Tuesday, August 30, 2005


I came home and watched the news. The disaster down south from Hurricane Katrina is so devastating. I can't figure out if the disasters are getting worse and more frequent or if it just seems so because we have massive news coverage, but either way, it's just heartbreaking.

At first I thought many who stayed were stubborn or stupid, but when I heard on NPR that many people did not have cars with which to leave, or money for gas or hotel, it began to make more sense. I remember a time in my life when I did not have enough money to buy a sandwich, much less fill up a $40 tank of gas. So I can relate to being broke and having little or no choices.

Now, with a good job and a comfortable life, I can, at the very least, make a donation. Along with a donation to the Red Cross to help the people, I donated to the Humane Society to help the animals.


Paula said...

Hey Tina - thanks for the reminder - I had already donated to the HSUS Disaster Relief Fund too. There must be tons of pets seperated from their owners, in need of rescue and medical care. Most shelters for people won't take pets so often people must make heartbreaking choices in order to survive themselves.

elaine said...

I feel the same way, Tina. But I'm always worried that I my money is used in the best way possible and gets to those who really need it, especially because all of the stories we hear about misappropriation. But, you know what? There's no time to check this and check that, I just gotta do it and those two seem like good choices along with The Salvation Army. I'm doing it!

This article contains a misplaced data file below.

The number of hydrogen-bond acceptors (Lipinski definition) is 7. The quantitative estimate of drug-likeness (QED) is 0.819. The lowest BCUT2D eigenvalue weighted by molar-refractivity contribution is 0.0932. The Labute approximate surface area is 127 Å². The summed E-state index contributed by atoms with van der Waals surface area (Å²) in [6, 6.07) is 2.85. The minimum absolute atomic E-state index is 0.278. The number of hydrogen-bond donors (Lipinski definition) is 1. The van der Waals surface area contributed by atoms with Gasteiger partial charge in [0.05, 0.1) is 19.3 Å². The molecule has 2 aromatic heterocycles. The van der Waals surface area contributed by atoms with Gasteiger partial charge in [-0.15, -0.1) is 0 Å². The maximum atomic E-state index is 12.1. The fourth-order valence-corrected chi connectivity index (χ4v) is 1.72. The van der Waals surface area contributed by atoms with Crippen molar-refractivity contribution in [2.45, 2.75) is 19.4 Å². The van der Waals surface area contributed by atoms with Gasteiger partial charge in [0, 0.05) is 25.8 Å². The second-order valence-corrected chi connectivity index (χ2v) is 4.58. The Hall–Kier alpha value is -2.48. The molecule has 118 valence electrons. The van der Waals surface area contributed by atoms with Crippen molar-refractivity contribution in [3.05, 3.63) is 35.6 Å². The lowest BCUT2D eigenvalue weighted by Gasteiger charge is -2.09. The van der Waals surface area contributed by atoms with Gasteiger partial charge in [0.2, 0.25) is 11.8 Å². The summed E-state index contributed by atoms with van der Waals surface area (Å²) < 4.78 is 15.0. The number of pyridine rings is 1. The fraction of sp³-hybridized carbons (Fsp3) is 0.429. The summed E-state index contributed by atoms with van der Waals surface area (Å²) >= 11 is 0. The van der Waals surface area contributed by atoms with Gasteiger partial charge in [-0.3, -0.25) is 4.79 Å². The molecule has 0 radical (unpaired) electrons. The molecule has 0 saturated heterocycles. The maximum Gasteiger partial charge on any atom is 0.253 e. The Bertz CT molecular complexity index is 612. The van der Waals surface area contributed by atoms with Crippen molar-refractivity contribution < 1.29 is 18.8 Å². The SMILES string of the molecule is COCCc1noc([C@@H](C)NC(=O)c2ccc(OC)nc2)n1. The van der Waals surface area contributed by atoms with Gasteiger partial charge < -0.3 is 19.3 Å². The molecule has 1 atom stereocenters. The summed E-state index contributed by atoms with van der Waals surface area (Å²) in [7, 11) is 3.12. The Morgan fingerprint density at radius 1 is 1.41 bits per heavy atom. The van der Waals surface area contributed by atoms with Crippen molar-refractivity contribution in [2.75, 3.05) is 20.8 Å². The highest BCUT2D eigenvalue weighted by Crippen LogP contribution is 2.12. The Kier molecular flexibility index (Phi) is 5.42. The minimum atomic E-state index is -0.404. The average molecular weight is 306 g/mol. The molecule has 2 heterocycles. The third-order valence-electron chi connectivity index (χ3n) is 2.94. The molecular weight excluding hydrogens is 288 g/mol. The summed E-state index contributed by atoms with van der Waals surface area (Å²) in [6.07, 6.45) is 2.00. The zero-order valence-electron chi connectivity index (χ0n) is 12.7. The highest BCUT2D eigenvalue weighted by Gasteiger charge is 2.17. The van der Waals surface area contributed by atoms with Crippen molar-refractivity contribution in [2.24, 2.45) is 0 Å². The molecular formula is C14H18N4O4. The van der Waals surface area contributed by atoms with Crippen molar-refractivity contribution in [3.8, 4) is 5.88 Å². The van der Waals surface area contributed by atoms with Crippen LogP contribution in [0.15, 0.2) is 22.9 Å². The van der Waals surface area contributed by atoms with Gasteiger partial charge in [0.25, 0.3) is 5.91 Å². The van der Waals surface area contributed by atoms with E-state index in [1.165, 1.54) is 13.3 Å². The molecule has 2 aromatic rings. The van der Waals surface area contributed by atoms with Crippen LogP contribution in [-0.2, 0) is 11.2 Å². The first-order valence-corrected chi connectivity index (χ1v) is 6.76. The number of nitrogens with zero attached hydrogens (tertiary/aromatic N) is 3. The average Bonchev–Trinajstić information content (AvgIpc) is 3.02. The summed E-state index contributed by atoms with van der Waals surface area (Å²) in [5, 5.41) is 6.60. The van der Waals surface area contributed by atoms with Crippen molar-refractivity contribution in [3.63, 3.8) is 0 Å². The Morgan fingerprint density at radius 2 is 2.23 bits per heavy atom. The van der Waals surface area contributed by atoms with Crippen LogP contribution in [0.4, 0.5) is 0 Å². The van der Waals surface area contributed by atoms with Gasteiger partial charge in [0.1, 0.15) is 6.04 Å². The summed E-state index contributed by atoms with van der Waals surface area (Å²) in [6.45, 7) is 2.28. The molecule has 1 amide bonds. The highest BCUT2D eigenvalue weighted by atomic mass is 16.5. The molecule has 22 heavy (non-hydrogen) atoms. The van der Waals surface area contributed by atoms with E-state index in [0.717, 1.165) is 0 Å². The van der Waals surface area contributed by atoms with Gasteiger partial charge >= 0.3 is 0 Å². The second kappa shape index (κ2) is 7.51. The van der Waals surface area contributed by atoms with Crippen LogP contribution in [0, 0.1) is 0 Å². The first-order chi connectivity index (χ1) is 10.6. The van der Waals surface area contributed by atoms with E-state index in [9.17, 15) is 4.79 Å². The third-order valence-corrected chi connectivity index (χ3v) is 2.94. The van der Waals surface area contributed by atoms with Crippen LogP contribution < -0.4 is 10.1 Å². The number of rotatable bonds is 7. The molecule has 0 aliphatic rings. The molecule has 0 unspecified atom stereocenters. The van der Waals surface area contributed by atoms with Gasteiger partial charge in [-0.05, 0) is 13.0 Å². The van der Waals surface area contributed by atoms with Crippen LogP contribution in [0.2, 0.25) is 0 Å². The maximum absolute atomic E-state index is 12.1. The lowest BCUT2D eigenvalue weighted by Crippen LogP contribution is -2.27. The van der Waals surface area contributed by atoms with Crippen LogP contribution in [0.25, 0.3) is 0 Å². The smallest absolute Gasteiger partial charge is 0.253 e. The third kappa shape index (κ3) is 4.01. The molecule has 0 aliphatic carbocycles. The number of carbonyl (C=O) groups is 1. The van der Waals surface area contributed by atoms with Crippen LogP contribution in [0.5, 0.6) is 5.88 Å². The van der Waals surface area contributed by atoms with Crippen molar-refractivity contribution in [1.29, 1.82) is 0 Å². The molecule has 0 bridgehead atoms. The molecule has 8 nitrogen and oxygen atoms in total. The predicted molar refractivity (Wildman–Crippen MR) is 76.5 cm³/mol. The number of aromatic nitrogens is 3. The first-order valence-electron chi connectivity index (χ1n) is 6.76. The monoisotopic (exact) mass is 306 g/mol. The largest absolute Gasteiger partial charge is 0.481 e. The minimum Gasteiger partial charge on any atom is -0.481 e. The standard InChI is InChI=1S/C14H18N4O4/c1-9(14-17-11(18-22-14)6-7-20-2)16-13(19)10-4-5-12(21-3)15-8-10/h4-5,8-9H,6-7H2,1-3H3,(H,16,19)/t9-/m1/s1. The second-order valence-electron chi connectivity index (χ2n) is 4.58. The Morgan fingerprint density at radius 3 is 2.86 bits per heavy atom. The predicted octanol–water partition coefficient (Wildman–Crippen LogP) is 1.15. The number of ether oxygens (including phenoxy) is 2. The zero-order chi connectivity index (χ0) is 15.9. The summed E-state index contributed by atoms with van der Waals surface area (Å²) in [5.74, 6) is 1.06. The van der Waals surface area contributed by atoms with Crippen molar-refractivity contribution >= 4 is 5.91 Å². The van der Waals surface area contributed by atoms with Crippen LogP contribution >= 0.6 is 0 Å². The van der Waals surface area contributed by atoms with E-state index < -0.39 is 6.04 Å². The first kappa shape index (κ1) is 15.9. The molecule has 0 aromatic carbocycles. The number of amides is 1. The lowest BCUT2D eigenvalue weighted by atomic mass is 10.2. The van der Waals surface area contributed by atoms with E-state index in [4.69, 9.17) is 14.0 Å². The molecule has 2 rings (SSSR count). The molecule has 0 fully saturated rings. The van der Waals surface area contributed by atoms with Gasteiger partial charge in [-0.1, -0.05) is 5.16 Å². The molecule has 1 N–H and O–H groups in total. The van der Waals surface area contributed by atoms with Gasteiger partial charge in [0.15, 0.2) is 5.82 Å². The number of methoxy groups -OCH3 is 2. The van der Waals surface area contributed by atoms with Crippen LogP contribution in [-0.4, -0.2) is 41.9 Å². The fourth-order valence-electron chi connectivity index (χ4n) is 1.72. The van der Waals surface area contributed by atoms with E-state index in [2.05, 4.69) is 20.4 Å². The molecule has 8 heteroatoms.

Tanya Nichols said...

images from someone who was there (he says he was)


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Anonymous said...

I think the whole story of people not having enough money to leave is really not accurate. It's true for a very small portion of the evacuee population I would wager. I was at a shelter and everyone I talked to (granted I did not talk to everyone) had cell phones. If you can afford a cell phone, you can afford a way out. When I asked them why they stayed, they all said the same thing, "I didn't think it was going to be that bad." And really, they were right. The majority of them made it through the hurricane fine. It was when the levies started breaking that the disaster began to unfold. The worst was trying to take info from these people about missing family members. A lot of times they would start crying so hard I couldn't understand them. I feel that people stayed behind because they weren't really educated about the risks, especially those of the levies breaking. It was more of a, "get out of town, if you can't then go to the superdome"

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